Cash boost for musicians
Whether Death Grips' leaking their album No Love Deep Web for free on to the web was a marketing stunt or a brazen move done without the consent of their record company, Epic Records, was answered last Friday in a statement issued by the label.
"Epic Records is a music first company that breaks new artists," a statement read. "Unfortunately, when marketing and publicity stunts trump the actual music, we must remind ourselves of our core values."
Yes ,Epic have dropped the noise-rap punk band from their roster. It was never going to work out.
The website Grooveshark has agitated the music industry for much longer than Death Grips. For five years, it has pitched itself as an online streaming music service a la Spotify. Except very few of the songs featured are authorised by labels or artists, meaning that musicians don't make any money from people listening to their music on the site.
After going through a series of label lawsuits to that end from retroactively trying to get the labels on board, Grooveshark has turned its attention to the artists direct by implementing the micro-payment system Flattr on the site.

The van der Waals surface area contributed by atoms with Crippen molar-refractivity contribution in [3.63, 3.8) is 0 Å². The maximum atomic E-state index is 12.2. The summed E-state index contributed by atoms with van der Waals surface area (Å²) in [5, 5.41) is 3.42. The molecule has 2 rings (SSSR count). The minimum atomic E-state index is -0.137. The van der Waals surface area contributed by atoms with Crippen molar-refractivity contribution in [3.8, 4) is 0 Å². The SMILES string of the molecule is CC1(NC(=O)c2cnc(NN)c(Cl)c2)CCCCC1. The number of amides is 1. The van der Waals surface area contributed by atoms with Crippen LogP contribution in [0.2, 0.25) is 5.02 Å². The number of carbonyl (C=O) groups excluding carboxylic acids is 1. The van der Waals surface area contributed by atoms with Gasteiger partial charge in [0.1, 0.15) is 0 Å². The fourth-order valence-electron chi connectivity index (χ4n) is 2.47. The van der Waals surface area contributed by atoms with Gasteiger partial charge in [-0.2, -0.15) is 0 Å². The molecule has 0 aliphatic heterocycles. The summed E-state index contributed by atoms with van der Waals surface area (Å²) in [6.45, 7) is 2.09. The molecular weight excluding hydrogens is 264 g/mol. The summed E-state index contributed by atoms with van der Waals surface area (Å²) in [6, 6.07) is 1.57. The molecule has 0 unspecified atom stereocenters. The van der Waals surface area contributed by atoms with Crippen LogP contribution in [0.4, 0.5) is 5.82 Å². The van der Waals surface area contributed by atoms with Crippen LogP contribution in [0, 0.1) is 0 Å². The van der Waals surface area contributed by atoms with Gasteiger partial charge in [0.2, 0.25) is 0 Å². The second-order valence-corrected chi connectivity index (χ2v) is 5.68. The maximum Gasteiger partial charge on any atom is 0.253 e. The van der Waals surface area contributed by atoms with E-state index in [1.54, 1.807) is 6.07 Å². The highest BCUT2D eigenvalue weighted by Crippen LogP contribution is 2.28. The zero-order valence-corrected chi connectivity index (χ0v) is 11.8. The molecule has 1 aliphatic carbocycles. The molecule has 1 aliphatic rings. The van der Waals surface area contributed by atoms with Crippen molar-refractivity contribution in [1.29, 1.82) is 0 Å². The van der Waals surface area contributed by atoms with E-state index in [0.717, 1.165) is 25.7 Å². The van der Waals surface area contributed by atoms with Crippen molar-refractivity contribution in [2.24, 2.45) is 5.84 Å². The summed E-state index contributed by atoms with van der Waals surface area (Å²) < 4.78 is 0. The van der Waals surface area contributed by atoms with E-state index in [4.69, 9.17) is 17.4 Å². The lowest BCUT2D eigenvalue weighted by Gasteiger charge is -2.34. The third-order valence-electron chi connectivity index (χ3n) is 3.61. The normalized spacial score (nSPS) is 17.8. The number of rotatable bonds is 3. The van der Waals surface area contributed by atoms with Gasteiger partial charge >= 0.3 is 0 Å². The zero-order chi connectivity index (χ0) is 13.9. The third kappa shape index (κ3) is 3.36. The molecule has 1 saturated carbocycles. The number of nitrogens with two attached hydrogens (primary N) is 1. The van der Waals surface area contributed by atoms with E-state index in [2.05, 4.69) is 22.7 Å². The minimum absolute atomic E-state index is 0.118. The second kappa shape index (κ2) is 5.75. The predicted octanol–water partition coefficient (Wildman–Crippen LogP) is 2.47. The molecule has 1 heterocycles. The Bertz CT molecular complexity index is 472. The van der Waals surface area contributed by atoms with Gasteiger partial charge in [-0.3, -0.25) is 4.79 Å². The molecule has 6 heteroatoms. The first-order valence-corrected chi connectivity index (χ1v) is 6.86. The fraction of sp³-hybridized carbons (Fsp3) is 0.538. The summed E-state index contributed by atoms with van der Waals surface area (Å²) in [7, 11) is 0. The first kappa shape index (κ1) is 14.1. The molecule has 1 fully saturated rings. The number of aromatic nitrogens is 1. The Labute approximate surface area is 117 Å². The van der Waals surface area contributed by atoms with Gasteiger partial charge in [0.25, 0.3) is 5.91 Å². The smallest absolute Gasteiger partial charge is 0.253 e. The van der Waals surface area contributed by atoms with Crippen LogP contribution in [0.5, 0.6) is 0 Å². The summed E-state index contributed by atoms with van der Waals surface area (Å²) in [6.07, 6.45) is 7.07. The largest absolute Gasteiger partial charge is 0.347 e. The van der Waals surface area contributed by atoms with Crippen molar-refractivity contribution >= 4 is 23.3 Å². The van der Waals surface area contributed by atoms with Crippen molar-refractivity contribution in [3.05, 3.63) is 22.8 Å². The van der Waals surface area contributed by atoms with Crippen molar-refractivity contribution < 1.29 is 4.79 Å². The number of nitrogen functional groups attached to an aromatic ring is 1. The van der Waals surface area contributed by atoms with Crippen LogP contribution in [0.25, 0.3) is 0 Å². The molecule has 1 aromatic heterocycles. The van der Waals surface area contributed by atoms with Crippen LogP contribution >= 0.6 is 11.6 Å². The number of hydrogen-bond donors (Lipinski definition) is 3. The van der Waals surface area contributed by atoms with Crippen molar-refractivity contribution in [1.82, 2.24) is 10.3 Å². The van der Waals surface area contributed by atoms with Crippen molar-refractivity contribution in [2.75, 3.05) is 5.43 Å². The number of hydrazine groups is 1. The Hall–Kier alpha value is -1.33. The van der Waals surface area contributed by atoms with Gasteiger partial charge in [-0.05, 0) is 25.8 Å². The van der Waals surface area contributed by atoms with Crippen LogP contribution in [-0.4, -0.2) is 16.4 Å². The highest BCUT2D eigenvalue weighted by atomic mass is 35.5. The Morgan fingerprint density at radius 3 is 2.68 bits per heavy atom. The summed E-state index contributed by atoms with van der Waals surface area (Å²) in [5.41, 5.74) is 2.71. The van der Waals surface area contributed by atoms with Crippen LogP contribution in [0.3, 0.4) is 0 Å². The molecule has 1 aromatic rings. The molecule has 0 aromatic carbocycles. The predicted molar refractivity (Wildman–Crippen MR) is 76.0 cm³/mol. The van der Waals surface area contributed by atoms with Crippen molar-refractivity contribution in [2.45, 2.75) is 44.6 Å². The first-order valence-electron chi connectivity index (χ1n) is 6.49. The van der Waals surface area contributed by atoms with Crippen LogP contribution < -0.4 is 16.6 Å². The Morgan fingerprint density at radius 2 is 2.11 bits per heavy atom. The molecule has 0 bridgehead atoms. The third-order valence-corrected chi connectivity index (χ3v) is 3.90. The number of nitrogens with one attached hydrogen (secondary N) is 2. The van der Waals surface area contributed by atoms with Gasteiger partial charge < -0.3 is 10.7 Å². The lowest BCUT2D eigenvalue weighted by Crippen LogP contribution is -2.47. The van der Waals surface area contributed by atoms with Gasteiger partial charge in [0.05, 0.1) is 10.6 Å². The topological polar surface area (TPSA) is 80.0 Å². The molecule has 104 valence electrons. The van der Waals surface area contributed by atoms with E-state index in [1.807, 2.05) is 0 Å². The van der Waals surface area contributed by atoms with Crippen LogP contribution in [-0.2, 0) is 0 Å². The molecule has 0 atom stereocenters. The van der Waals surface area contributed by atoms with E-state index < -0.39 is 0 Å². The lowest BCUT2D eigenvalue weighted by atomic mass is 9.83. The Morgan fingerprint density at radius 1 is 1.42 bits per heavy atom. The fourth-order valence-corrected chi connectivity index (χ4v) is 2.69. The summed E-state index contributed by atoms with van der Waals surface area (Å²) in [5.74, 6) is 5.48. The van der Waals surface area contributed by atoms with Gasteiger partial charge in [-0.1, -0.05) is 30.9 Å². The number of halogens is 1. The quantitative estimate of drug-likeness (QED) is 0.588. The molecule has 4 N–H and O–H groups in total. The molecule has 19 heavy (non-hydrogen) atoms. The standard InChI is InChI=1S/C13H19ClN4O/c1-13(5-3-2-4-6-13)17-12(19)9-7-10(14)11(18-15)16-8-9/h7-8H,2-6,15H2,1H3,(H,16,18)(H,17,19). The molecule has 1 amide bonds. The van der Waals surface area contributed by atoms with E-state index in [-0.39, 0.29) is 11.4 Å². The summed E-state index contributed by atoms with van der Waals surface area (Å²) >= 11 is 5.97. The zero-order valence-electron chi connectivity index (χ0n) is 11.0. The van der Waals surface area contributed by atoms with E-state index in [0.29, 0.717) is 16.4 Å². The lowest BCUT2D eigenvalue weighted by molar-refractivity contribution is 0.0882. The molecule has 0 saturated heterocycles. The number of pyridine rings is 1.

The idea that you can throw a small amount of money in the artist's tip jar directly for streaming their music for free is a worthy one.
There's so much music available for listening to on the web these days that there's really not an onus for people to actually own the music. When music is available like water, how do you make money from it so more can be made? Spotify's answer is primarily subscription revenue, YouTube's answer is pay the labels and artists per stream, while Soundcloud or Bandcamp streams don't make money for artists per play.
At least Grooveshark's Flattr model pays artists direct (as long as they sign up to Flattr) for streaming their album. It's still not be as good as buying directly from Bandcamp or digitally purchasing from iTunes, but it is an extra revenue pot for musicians.
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